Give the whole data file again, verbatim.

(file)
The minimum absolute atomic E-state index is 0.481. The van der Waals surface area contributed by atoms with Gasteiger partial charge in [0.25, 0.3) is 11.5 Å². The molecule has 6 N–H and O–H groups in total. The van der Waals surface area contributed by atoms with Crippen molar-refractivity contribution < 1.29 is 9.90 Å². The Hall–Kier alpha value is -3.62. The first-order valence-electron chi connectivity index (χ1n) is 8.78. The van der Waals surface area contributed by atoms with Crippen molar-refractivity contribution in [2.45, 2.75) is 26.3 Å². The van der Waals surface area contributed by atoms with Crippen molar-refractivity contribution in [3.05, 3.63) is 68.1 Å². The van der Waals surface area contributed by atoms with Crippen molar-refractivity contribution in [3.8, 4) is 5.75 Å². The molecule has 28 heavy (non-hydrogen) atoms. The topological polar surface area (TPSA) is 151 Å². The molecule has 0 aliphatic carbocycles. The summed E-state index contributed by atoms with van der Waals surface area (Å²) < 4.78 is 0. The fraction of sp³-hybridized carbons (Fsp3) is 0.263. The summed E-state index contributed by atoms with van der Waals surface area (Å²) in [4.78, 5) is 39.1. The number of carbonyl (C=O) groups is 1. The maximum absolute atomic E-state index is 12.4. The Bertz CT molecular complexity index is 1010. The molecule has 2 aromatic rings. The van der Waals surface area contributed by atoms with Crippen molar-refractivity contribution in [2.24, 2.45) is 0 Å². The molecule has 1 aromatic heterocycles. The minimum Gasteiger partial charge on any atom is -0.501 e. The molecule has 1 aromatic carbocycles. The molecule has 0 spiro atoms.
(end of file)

The minimum absolute atomic E-state index is 0.481. The van der Waals surface area contributed by atoms with Gasteiger partial charge in [0.25, 0.3) is 11.5 Å². The molecule has 6 N–H and O–H groups in total. The van der Waals surface area contributed by atoms with Crippen molar-refractivity contribution < 1.29 is 9.90 Å². The Hall–Kier alpha value is -3.62. The first-order valence-electron chi connectivity index (χ1n) is 8.78. The van der Waals surface area contributed by atoms with Crippen molar-refractivity contribution in [2.45, 2.75) is 26.3 Å². The van der Waals surface area contributed by atoms with Crippen molar-refractivity contribution in [3.05, 3.63) is 68.1 Å². The van der Waals surface area contributed by atoms with Crippen molar-refractivity contribution in [3.8, 4) is 5.75 Å². The molecule has 28 heavy (non-hydrogen) atoms. The topological polar surface area (TPSA) is 151 Å². The molecule has 0 aliphatic carbocycles. The summed E-state index contributed by atoms with van der Waals surface area (Å²) < 4.78 is 0. The fraction of sp³-hybridized carbons (Fsp3) is 0.263. The summed E-state index contributed by atoms with van der Waals surface area (Å²) in [4.78, 5) is 39.1. The number of carbonyl (C=O) groups is 1. The maximum absolute atomic E-state index is 12.4. The Bertz CT molecular complexity index is 1010. The molecule has 2 aromatic rings. The van der Waals surface area contributed by atoms with Crippen molar-refractivity contribution in [2.24, 2.45) is 0 Å². The molecule has 1 aromatic heterocycles. The minimum Gasteiger partial charge on any atom is -0.501 e. The molecule has 1 aromatic carbocycles. The molecule has 0 spiro atoms.